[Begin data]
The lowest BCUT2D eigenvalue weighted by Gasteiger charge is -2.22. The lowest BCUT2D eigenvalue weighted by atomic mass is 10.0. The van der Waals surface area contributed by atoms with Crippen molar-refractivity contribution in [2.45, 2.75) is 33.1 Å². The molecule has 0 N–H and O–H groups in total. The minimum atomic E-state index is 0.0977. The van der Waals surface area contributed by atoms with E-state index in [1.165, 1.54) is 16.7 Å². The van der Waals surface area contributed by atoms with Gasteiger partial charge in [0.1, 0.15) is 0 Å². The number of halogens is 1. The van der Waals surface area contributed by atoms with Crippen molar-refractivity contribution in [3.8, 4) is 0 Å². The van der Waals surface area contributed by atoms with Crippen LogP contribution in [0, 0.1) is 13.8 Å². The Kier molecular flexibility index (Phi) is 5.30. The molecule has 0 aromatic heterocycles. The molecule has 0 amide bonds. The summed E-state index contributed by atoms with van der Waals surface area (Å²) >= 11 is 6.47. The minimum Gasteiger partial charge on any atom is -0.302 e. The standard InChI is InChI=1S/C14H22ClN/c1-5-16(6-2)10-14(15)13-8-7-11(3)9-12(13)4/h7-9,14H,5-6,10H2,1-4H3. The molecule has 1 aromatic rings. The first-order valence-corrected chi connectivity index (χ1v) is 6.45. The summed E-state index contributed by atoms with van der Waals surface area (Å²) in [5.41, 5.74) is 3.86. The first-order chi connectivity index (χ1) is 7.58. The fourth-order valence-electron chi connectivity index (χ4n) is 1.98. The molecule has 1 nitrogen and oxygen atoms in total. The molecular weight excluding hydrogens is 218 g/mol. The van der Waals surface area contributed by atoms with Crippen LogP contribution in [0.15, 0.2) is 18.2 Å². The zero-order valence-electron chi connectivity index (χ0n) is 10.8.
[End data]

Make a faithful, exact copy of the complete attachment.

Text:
The lowest BCUT2D eigenvalue weighted by Gasteiger charge is -2.22. The lowest BCUT2D eigenvalue weighted by atomic mass is 10.0. The van der Waals surface area contributed by atoms with Crippen molar-refractivity contribution in [2.45, 2.75) is 33.1 Å². The molecule has 0 N–H and O–H groups in total. The minimum atomic E-state index is 0.0977. The van der Waals surface area contributed by atoms with E-state index in [1.165, 1.54) is 16.7 Å². The van der Waals surface area contributed by atoms with Gasteiger partial charge in [0.1, 0.15) is 0 Å². The number of halogens is 1. The van der Waals surface area contributed by atoms with Crippen molar-refractivity contribution in [3.8, 4) is 0 Å². The van der Waals surface area contributed by atoms with Crippen LogP contribution in [0, 0.1) is 13.8 Å². The Kier molecular flexibility index (Phi) is 5.30. The molecule has 0 aromatic heterocycles. The molecule has 0 amide bonds. The summed E-state index contributed by atoms with van der Waals surface area (Å²) >= 11 is 6.47. The minimum Gasteiger partial charge on any atom is -0.302 e. The standard InChI is InChI=1S/C14H22ClN/c1-5-16(6-2)10-14(15)13-8-7-11(3)9-12(13)4/h7-9,14H,5-6,10H2,1-4H3. The molecule has 1 aromatic rings. The first-order valence-corrected chi connectivity index (χ1v) is 6.45. The summed E-state index contributed by atoms with van der Waals surface area (Å²) in [5.41, 5.74) is 3.86. The first-order chi connectivity index (χ1) is 7.58. The fourth-order valence-electron chi connectivity index (χ4n) is 1.98. The molecule has 1 nitrogen and oxygen atoms in total. The molecular weight excluding hydrogens is 218 g/mol. The van der Waals surface area contributed by atoms with Crippen LogP contribution in [0.15, 0.2) is 18.2 Å². The zero-order valence-electron chi connectivity index (χ0n) is 10.8.